Norway’s Ministry of Education has announced that a request to establish and open a private school with humanist ideology has been unsuccessful.
The proposed private school was to give children an education offering secular, humanistic philosophies of life. However, the Ministry of Education declined the application, which would include receiving state funding, as it breached governmental private school legislation “religious grounds”.
These grounds were agreed In a 2007 under a tri-partite coalition-Christian Democrat (KrF) compromise, allowing new non-state schools to apply for government grants on a special basis, including religion, or recognised different pedagogic system like the Steiner School.
Deputy education minister Elizabeth Dahle explained the government’s decision to deny permission in this case was that children need teachers who believe in God in order to make their own perception of religion.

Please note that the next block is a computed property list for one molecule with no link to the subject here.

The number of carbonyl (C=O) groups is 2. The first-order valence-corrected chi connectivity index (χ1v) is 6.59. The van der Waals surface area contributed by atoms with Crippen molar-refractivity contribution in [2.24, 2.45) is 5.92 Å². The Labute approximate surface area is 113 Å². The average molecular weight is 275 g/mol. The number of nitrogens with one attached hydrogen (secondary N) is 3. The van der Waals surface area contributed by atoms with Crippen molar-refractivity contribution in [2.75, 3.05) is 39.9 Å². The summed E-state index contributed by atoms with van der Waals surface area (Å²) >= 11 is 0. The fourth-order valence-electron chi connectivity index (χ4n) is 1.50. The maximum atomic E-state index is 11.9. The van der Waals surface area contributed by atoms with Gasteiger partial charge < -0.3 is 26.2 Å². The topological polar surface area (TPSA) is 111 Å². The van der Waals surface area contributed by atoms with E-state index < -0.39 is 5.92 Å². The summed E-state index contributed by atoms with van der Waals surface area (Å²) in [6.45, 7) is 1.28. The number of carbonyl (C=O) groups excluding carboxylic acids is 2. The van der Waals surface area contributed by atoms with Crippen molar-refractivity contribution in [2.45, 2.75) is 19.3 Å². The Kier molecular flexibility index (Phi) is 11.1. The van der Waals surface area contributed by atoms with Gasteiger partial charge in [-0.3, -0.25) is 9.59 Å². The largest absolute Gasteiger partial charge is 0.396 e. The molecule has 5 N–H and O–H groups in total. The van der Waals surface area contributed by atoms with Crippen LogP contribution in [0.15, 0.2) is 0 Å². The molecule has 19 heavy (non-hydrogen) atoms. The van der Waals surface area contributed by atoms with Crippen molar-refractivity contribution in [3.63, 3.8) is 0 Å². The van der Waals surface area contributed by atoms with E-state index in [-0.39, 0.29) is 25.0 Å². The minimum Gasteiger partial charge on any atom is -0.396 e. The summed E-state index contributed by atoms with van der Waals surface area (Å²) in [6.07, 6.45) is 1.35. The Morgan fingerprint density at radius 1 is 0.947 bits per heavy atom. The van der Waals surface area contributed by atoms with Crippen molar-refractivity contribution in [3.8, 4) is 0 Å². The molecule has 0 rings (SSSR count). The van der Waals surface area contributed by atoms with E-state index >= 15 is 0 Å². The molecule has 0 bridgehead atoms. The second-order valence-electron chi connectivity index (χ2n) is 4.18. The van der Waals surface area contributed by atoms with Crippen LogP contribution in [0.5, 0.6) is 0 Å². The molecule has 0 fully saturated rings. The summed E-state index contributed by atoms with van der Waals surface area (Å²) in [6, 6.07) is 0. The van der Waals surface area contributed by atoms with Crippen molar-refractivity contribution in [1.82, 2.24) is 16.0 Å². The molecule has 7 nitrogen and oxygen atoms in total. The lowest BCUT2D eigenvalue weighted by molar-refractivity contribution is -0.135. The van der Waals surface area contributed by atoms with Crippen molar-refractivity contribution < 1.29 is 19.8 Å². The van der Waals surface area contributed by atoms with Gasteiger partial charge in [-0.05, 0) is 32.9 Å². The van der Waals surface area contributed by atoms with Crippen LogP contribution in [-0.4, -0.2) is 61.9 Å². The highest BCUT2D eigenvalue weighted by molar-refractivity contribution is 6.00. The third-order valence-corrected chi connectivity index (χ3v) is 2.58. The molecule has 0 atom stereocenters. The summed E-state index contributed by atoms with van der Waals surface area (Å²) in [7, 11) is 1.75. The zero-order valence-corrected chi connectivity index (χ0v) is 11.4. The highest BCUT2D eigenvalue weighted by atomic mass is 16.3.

“It is difficult to see how secular, humanistic religious schools should be covered by legal provisions Based on a general understanding of the concept of religion,” she told Christian newspaper Vårt Land.
“We see the value of as many children attending [regular] public school, and believe creating the most inclusive society is important,” she added.
Ole Martin Moen, the proposed school’s general manager, said, “We can understand a Red-Green government would like to be restrictive, but they cannot discriminate by saying yes to Christian schools, and no to humanist ones.”
He will be appealing officials’ decision to the Ministry of Children, Equality, and Social Inclusion on the grounds of “unfair discrimination”.
“It is very peculiar that you can discriminate on the basis of whether one believes there is a God or not. It’s very particular to have to believe in something you cannot prove in order to start a school for us humanists,” concluded Mr Moen.